Our fitness clients frequently have negative thoughts about body image, performance or even self-worth that may often even manifest in negative words spoken. As personal trainers, we should be prepared to respond to the client with compassion and skillfully guide them towards a more positive mindset and increased confidence.

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What is Negative Self-Talk?

We have a personal narrative running all day long, forming judgments, thoughts, and questions about the people and things around us. When those judgments, thought, and questions point at ourselves and reinforce negative ideas we have about ourselves, it’s called negative self-talk.

Have you ever heard yourself or your client say these things before?

“Ugh, I look so fat. I’ll never have a beach body.”

“I can’t even run 1 mile. I should give up on cardio.”

“Why do I even try to work out? I’ll never lose the weight.”

“I haven’t gained any muscle mass. Skinny guys like me don’t belong in the gym.”

“I need to add sprints to my workouts, I’m looking a little chubby.”

“I’ll never get my young body back. Exercise and diet are useless.” 

How Can Negative Self-Talk Hurt?

Negative self-talk and especially negative body-talk can hinder many aspects of life from body image, body-satisfaction, confidence, focus, and even physical performance in the gym.

In a study conducted at Northwestern University by Renee Engeln, Margaret Shavlik, and Colleen Daly, over two-hundred college women participated in a brief strength and conditioning group fitness class. Some participants were grouped in a class where the instructor provided appearance-focused comments during the class and others were grouped in a class where the instructor provided function-focused comments.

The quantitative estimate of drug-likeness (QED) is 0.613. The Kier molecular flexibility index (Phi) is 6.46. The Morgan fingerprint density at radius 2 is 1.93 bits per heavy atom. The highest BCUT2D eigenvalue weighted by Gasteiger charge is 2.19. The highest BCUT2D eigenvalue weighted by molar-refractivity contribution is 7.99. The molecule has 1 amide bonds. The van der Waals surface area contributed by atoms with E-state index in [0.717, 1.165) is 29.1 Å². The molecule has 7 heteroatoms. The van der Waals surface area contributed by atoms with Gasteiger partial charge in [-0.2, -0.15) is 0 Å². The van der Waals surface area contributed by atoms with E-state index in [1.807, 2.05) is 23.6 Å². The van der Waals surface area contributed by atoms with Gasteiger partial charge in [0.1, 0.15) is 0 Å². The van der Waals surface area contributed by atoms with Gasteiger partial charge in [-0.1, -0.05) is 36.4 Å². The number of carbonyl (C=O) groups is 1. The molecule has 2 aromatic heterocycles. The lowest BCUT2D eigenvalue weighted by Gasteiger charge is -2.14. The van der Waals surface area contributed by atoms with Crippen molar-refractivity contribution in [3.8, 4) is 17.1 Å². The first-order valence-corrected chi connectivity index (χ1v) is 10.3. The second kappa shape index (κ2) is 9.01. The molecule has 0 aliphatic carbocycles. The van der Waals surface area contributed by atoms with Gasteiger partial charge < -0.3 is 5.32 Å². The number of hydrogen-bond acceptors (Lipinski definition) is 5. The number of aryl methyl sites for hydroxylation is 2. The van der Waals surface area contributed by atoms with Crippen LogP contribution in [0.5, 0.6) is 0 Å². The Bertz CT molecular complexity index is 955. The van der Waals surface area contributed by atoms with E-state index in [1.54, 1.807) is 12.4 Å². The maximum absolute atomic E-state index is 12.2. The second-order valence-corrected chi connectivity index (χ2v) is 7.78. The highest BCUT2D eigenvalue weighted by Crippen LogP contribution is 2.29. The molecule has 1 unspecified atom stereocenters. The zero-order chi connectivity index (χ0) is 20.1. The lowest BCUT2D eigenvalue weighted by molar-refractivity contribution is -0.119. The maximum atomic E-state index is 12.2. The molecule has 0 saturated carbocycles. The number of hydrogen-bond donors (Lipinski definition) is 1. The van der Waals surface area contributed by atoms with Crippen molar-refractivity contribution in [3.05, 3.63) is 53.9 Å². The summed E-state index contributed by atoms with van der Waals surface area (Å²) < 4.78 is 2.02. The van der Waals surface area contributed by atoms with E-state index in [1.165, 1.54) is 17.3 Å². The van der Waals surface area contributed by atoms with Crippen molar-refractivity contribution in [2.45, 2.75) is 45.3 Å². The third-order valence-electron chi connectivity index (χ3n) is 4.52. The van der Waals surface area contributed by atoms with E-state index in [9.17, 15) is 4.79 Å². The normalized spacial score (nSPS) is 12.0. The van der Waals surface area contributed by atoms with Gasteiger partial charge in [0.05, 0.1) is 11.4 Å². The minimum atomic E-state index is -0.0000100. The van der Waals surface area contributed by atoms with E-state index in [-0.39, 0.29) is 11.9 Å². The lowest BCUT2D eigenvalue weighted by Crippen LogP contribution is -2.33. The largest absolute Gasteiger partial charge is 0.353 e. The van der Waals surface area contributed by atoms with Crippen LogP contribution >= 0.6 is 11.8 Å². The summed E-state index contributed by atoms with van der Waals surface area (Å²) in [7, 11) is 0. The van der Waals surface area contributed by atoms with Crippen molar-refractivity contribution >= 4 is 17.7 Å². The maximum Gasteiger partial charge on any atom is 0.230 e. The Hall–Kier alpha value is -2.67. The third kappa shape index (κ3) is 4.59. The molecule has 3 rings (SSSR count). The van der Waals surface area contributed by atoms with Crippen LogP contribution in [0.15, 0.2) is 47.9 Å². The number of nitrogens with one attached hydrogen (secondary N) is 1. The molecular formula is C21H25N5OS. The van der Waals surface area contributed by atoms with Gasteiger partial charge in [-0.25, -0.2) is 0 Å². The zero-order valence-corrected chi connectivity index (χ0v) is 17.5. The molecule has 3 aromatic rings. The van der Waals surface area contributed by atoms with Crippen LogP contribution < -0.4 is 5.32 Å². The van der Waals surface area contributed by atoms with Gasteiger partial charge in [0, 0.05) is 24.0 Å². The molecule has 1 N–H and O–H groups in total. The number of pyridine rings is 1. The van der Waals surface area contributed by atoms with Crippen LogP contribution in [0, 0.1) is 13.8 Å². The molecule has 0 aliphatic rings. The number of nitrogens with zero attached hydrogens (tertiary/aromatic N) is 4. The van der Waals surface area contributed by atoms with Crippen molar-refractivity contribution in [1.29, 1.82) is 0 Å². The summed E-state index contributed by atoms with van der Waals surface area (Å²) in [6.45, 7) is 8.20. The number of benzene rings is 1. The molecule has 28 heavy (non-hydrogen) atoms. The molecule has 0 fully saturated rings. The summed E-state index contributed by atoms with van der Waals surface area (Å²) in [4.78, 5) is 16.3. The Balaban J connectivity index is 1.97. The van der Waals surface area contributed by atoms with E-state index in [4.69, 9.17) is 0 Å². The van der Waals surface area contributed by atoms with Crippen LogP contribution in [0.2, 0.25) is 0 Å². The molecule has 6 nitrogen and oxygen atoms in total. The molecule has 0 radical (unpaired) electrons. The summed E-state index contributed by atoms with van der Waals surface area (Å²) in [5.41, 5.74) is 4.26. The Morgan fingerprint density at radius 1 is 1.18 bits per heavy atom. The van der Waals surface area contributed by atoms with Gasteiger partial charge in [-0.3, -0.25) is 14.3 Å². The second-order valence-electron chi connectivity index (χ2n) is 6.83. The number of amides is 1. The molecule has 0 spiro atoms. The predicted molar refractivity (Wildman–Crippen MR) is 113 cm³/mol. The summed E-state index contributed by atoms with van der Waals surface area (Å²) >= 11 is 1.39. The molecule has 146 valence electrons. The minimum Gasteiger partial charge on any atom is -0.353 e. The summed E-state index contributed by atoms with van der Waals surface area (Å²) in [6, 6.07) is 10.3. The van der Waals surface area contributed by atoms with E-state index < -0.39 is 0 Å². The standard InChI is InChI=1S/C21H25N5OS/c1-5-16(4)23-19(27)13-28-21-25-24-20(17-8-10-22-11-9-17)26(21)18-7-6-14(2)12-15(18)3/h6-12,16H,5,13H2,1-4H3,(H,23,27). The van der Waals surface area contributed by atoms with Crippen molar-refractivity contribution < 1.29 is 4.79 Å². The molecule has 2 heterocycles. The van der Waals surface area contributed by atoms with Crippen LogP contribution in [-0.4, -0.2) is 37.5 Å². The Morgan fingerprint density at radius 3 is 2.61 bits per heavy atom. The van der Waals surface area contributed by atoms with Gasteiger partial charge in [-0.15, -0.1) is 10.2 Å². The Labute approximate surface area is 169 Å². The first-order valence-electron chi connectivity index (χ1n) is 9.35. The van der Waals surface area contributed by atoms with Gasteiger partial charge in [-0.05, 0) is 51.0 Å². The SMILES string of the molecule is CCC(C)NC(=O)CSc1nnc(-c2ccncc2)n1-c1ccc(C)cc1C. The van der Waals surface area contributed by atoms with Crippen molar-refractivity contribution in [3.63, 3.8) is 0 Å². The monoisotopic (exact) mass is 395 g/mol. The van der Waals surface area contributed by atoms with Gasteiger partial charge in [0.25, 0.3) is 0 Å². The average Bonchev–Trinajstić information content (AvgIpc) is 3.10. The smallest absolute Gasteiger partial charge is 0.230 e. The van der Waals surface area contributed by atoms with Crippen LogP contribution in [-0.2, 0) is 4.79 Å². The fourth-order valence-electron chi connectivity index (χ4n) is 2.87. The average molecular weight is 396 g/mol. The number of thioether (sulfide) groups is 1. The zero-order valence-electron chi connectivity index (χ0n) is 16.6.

Before and after the class they were asked to report their level of satisfaction with their bodies. At the end of the study, body satisfaction from pre-exercise to post-exercise in both groups increased, but the students grouped with function-focused comments reported a more significant increase in their pre-exercise to post-exercise body satisfaction.

According to the researchers, the study concluded that “in most fitness classes, a number of cues orienting women toward the appearance of their bodies are already present (e.g., mirrors and the presence of other women in revealing clothing). Instead of adding to a potentially objectifying environment, fitness instructors have an opportunity to do the opposite: to remind their students that exercise is not about shame or the need to emulate a specific body ideal, but rather about feeling better and improving one’s ability to achieve the things one wants to in their life”(Daly, Engeln, Shavlik, 2018).

Although the instructors made no negative comments in this study, the students were encouraged to focus on their appearance during class regardless of how they felt about themselves before the class. If a student showed up to the class feeling dissatisfied with their body, they might not feel more satisfied if they’re encouraged to keep focusing on their bodies during class, in front of a mirror.